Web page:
As Britain’s best garden designers and horticulturists celebrate their successes at this year’s RHS Chelsea Flower Show, a survey from Homebase, one of the UK’s biggest garden retailers, reveals that the nation’s gardening know-how is in danger of being lost to future generations.
The survey, which questioned people about their gardening knowledge to discover who is teaching the younger generation basic gardening skills, suggests that grandparents could be the secret-weapon in helping Britain maintain its reputation as a nation of gardeners.
The results show that nearly one third of 16-24 year olds learnt about gardening from their grandparents, compared to just under three per cent who say they learnt it from a teacher.
It follows research by the Royal Horticultural Society (RHS) that showed that only one per cent of today’s parents were taught how to garden compared to 55 per cent of grandparents.
Gardening has long been at the heart of the British way of life but this lack of green-fingered knowledge amongst today’s parents’ means it may be in jeopardy, highlighting the crucial role of grandparents in educating future generations.
The survey also revealed that 42 per cent of grandparents say they are passing their gardening expertise on to their grandchildren with one in five (20 per cent) saying they wanted to teach their grandchildren about gardening because they’re not learning it in school or from other family members.
Graham Heald, Retail and Distribution Director at Homebase, which carried out the research, said: “For many people their first experience of gardening comes from spending time in the garden with their grandparents. Over half (55 per cent) of respondents said they had fond memories of this, from planting flowers and seeds, to growing vegetables and mowing the lawn.
“We know first-hand from our students in the Homebase Garden Academy – an initiative we set up to help unearth Britain’s next generation of gardening talent – just how important grandparents can be in passing on valuable gardening knowledge. Many of our students say it was their grandparents who gave them their love of gardening and inspired them to pursue it as a career.”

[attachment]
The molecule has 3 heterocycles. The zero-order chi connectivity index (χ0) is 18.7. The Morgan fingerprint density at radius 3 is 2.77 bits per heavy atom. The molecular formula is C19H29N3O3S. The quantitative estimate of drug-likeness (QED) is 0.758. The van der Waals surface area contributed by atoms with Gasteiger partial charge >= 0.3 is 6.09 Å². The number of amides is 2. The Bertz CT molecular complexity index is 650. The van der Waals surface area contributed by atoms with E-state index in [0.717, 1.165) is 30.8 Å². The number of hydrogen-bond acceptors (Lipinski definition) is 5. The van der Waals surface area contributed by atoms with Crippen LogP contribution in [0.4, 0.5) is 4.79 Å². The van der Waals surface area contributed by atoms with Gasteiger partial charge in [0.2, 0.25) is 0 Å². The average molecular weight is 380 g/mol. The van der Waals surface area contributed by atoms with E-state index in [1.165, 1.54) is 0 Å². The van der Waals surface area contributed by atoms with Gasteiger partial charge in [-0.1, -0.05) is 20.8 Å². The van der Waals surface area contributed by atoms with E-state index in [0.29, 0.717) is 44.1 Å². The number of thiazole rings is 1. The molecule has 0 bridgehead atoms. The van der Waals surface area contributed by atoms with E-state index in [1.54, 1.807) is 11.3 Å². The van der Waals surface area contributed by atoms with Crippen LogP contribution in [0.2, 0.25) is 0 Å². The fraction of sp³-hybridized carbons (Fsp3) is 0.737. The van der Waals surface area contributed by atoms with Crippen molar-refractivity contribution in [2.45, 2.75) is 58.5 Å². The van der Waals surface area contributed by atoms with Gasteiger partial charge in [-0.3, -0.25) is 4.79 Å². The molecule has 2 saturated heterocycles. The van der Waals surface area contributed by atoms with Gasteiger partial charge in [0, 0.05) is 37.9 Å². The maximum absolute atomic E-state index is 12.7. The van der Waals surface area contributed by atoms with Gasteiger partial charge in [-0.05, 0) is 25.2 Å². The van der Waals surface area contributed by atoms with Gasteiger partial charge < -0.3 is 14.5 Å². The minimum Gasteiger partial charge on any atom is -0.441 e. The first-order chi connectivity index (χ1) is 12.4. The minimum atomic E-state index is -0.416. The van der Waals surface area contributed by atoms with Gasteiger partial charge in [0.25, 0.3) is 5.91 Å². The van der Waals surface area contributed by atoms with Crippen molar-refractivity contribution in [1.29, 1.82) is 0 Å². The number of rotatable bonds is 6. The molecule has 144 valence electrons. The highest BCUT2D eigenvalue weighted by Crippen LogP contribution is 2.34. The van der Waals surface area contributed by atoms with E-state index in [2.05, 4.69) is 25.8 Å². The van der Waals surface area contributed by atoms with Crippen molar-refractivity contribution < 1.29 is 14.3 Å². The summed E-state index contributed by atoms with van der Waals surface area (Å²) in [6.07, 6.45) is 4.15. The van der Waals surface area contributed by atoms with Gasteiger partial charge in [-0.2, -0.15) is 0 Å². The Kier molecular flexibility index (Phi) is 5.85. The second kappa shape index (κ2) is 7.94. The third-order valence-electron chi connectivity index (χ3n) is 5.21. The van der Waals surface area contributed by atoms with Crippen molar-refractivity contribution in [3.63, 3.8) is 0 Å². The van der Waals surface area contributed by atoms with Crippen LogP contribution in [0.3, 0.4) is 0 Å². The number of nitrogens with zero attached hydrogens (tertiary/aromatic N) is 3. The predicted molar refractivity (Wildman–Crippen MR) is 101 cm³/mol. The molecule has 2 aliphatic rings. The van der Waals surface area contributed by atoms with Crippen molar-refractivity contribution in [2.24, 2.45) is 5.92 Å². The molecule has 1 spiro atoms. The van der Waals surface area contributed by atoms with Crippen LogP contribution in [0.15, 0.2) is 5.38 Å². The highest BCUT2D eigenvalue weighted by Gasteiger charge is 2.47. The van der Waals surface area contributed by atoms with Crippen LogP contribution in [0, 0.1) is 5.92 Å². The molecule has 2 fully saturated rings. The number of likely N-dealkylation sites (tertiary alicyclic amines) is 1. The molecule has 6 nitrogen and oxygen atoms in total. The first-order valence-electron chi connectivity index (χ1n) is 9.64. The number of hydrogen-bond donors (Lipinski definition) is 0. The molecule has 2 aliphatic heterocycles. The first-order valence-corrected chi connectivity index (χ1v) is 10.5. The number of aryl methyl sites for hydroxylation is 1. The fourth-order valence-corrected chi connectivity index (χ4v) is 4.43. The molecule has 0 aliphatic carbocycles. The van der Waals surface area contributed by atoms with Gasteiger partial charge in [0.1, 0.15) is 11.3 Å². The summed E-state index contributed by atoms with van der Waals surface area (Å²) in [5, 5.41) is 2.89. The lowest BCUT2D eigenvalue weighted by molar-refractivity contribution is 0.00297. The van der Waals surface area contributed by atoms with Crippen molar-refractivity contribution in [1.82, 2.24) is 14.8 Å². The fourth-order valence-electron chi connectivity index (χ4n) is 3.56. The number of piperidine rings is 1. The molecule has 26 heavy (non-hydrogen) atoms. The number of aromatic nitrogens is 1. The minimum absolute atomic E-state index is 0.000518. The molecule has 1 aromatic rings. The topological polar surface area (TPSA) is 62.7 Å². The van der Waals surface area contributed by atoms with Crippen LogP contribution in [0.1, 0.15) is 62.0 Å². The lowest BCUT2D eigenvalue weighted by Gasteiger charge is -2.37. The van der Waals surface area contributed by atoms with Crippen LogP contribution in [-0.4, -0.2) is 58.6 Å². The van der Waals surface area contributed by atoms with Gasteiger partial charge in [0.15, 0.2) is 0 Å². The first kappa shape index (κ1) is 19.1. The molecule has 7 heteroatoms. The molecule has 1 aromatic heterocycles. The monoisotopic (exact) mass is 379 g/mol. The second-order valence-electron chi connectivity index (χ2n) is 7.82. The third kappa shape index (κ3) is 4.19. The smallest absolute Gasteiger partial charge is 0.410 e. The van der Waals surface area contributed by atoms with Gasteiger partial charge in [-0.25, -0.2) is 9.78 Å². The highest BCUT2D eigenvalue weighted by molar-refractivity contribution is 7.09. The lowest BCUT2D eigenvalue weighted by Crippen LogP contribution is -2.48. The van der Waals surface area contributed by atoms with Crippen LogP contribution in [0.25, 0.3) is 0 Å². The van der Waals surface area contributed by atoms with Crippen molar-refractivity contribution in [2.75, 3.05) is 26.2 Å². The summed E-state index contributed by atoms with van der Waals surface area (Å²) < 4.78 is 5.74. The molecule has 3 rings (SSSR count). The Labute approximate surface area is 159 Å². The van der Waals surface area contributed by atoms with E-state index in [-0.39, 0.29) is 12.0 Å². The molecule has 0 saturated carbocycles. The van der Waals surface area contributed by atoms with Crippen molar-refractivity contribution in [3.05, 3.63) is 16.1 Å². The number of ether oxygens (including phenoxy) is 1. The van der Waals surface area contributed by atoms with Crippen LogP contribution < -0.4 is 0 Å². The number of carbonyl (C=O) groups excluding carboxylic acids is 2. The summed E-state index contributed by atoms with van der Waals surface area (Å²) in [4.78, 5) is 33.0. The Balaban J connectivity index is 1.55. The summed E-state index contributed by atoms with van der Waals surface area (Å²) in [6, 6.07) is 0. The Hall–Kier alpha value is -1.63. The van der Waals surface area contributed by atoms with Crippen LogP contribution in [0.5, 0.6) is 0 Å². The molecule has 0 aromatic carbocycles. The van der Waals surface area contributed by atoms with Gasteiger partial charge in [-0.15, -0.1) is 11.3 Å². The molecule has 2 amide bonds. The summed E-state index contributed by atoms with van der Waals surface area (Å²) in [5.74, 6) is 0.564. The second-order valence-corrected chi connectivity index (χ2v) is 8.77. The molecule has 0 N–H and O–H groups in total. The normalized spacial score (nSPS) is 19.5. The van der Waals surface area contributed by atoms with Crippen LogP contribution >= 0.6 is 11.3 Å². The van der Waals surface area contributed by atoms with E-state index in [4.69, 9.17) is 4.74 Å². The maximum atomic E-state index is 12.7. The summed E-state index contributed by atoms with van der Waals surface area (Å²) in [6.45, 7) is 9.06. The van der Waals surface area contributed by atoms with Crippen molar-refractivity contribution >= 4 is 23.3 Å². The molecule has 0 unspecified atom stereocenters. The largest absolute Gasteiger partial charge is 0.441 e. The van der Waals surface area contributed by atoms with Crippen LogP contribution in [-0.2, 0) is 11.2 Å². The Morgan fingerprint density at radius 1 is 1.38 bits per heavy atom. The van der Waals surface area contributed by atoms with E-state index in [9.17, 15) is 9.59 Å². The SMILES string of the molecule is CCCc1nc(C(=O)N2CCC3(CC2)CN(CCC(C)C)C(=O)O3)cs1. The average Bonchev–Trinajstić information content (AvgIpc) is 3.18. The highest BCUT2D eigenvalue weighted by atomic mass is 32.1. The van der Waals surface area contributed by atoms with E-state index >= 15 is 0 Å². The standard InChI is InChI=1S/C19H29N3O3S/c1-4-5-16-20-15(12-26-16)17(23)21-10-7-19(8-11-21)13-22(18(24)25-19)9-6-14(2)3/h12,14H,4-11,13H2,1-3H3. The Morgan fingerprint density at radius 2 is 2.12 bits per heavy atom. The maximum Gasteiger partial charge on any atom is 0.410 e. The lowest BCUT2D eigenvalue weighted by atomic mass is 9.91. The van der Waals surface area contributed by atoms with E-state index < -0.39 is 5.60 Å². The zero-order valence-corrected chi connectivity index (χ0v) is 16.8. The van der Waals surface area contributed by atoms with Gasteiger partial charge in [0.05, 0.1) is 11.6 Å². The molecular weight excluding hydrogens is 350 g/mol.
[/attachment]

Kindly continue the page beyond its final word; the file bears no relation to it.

Today, (22nd May) Homebase is launching its third annual Garden Academy and is urging anyone over 16 with a passion for gardening and who wants to learn more, to apply for one of the 20 places
Graham continued: “Wherever your love of gardening comes from whether it’s from grandparents, parents or even the Chelsea Flower Show, we want to help develop that passion into a career. Who knows, we might even uncover the next generation of Chelsea medal winners”
Mike Gogerty, a student in this year’s Academy, said: “I love gardening and memories of helping my Grandma plant flowers and vegetables stayed with me as I grew up. She encouraged me to learn and helped me develop a passion for garden design by encouraging me to give it a go, even from an early age. I still look to her for gardening advice now. I’d urge anyone who’s thinking about gardening as a career to give the Garden Academy a go. It’s an amazing opportunity to learn from the very best and is a fantastic stepping stone to a really rewarding career.”
One of the highlights for this year’s 18 students has been working with award-winning garden designer, Adam Frost, to build and plant The Homebase Urban Retreat Garden in association with Macmillan Cancer Support at this year’s RHS Chelsea Flower Show.
The garden has been designed as a community garden where people from all generations can come together and share their passion and knowledge for gardening, and enjoy community life.
Adam Frost said: “Some of my earliest memories of gardening came from my grandparents including time spent on my Grandfather’s allotment. They gave me the freedom to explore and I suppose it’s that that really inspired me to turn it in to a full-time job.
“Britain is a nation of gardeners and the Garden Academy is all about encouraging the next generation to carry on that mantel. For a lot of the students, and many other gardeners out there, it’s their grandparents that gave them their first taste of it. If my grandparents could see me now having won my seventh Gold medal at the Chelsea Flower Show they’d be bowled over. It just goes to show what the smallest seed can grow in to.”
For more information or to apply visit homebase.co.uk/garden-academy.